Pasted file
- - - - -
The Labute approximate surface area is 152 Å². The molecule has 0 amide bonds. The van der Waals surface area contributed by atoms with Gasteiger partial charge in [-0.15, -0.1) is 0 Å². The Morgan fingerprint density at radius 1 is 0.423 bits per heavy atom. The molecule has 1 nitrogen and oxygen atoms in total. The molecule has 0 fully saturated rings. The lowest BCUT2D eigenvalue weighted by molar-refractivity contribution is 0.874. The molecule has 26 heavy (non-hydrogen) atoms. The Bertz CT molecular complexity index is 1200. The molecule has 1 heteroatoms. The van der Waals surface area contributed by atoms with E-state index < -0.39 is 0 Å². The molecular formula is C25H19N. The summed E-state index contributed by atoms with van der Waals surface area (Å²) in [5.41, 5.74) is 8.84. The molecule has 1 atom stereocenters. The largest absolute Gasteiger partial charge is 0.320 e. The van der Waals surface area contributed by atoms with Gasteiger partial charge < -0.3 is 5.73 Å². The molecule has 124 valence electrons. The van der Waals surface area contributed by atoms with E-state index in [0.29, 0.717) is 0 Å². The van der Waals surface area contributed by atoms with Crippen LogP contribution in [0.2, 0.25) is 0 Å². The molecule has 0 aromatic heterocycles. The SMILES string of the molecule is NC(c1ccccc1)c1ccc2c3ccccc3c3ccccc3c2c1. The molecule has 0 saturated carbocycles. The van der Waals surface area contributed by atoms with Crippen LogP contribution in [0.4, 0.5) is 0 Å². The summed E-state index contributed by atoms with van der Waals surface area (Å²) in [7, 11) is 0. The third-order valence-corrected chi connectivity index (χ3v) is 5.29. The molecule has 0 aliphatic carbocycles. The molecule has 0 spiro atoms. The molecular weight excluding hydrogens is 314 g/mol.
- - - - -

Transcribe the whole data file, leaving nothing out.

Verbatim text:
The Labute approximate surface area is 152 Å². The molecule has 0 amide bonds. The van der Waals surface area contributed by atoms with Gasteiger partial charge in [-0.15, -0.1) is 0 Å². The Morgan fingerprint density at radius 1 is 0.423 bits per heavy atom. The molecule has 1 nitrogen and oxygen atoms in total. The molecule has 0 fully saturated rings. The lowest BCUT2D eigenvalue weighted by molar-refractivity contribution is 0.874. The molecule has 26 heavy (non-hydrogen) atoms. The Bertz CT molecular complexity index is 1200. The molecule has 1 heteroatoms. The van der Waals surface area contributed by atoms with E-state index < -0.39 is 0 Å². The molecular formula is C25H19N. The summed E-state index contributed by atoms with van der Waals surface area (Å²) in [5.41, 5.74) is 8.84. The molecule has 1 atom stereocenters. The largest absolute Gasteiger partial charge is 0.320 e. The van der Waals surface area contributed by atoms with Gasteiger partial charge < -0.3 is 5.73 Å². The molecule has 124 valence electrons. The van der Waals surface area contributed by atoms with E-state index in [0.29, 0.717) is 0 Å². The van der Waals surface area contributed by atoms with Crippen LogP contribution in [0.2, 0.25) is 0 Å². The molecule has 0 aromatic heterocycles. The SMILES string of the molecule is NC(c1ccccc1)c1ccc2c3ccccc3c3ccccc3c2c1. The molecule has 0 saturated carbocycles. The van der Waals surface area contributed by atoms with Crippen LogP contribution in [0.4, 0.5) is 0 Å². The summed E-state index contributed by atoms with van der Waals surface area (Å²) in [7, 11) is 0. The third-order valence-corrected chi connectivity index (χ3v) is 5.29. The molecule has 0 aliphatic carbocycles. The molecule has 0 spiro atoms. The molecular weight excluding hydrogens is 314 g/mol.